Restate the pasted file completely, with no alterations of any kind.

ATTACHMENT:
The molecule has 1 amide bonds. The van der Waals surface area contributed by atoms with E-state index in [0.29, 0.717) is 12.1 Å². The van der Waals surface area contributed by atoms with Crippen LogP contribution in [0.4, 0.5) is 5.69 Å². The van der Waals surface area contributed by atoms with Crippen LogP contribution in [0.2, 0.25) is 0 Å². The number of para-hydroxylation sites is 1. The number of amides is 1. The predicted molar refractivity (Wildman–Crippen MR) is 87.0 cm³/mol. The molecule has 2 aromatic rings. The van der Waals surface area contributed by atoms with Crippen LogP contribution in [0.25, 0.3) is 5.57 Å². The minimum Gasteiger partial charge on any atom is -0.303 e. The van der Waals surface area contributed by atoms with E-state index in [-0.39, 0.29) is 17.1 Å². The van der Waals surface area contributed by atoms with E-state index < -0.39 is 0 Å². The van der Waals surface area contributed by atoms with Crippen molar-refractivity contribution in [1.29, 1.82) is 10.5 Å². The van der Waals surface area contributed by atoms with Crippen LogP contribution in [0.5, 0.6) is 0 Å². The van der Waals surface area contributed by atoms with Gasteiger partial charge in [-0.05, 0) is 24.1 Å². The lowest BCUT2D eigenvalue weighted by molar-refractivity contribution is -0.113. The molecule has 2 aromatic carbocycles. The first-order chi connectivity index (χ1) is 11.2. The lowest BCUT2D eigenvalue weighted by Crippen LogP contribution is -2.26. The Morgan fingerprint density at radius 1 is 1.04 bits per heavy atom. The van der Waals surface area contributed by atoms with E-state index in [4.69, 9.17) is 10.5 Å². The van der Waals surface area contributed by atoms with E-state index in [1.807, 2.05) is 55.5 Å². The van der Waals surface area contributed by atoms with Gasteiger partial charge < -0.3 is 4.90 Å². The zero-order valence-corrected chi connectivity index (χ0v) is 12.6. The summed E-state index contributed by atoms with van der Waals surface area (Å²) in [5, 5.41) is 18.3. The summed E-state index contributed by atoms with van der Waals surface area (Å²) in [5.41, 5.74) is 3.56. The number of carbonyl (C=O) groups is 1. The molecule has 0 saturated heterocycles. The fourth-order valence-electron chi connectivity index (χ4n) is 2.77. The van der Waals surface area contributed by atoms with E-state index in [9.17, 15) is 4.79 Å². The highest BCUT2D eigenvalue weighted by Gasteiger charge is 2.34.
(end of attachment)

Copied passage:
The molecule has 1 amide bonds. The van der Waals surface area contributed by atoms with E-state index in [0.29, 0.717) is 12.1 Å². The van der Waals surface area contributed by atoms with Crippen LogP contribution in [0.4, 0.5) is 5.69 Å². The van der Waals surface area contributed by atoms with Crippen LogP contribution in [0.2, 0.25) is 0 Å². The number of para-hydroxylation sites is 1. The number of amides is 1. The predicted molar refractivity (Wildman–Crippen MR) is 87.0 cm³/mol. The molecule has 2 aromatic rings. The van der Waals surface area contributed by atoms with Crippen LogP contribution in [0.25, 0.3) is 5.57 Å². The minimum Gasteiger partial charge on any atom is -0.303 e. The van der Waals surface area contributed by atoms with E-state index in [-0.39, 0.29) is 17.1 Å². The van der Waals surface area contributed by atoms with E-state index < -0.39 is 0 Å². The van der Waals surface area contributed by atoms with Crippen molar-refractivity contribution in [1.29, 1.82) is 10.5 Å². The van der Waals surface area contributed by atoms with Crippen LogP contribution in [0.5, 0.6) is 0 Å². The van der Waals surface area contributed by atoms with Gasteiger partial charge in [-0.05, 0) is 24.1 Å². The lowest BCUT2D eigenvalue weighted by molar-refractivity contribution is -0.113. The molecule has 2 aromatic carbocycles. The first-order chi connectivity index (χ1) is 11.2. The lowest BCUT2D eigenvalue weighted by Crippen LogP contribution is -2.26. The Morgan fingerprint density at radius 1 is 1.04 bits per heavy atom. The van der Waals surface area contributed by atoms with E-state index in [4.69, 9.17) is 10.5 Å². The van der Waals surface area contributed by atoms with E-state index in [1.807, 2.05) is 55.5 Å². The van der Waals surface area contributed by atoms with Gasteiger partial charge < -0.3 is 4.90 Å². The zero-order valence-corrected chi connectivity index (χ0v) is 12.6. The summed E-state index contributed by atoms with van der Waals surface area (Å²) in [5, 5.41) is 18.3. The summed E-state index contributed by atoms with van der Waals surface area (Å²) in [5.41, 5.74) is 3.56. The number of carbonyl (C=O) groups is 1. The molecule has 0 saturated heterocycles. The fourth-order valence-electron chi connectivity index (χ4n) is 2.77. The van der Waals surface area contributed by atoms with E-state index in [9.17, 15) is 4.79 Å². The highest BCUT2D eigenvalue weighted by Gasteiger charge is 2.34.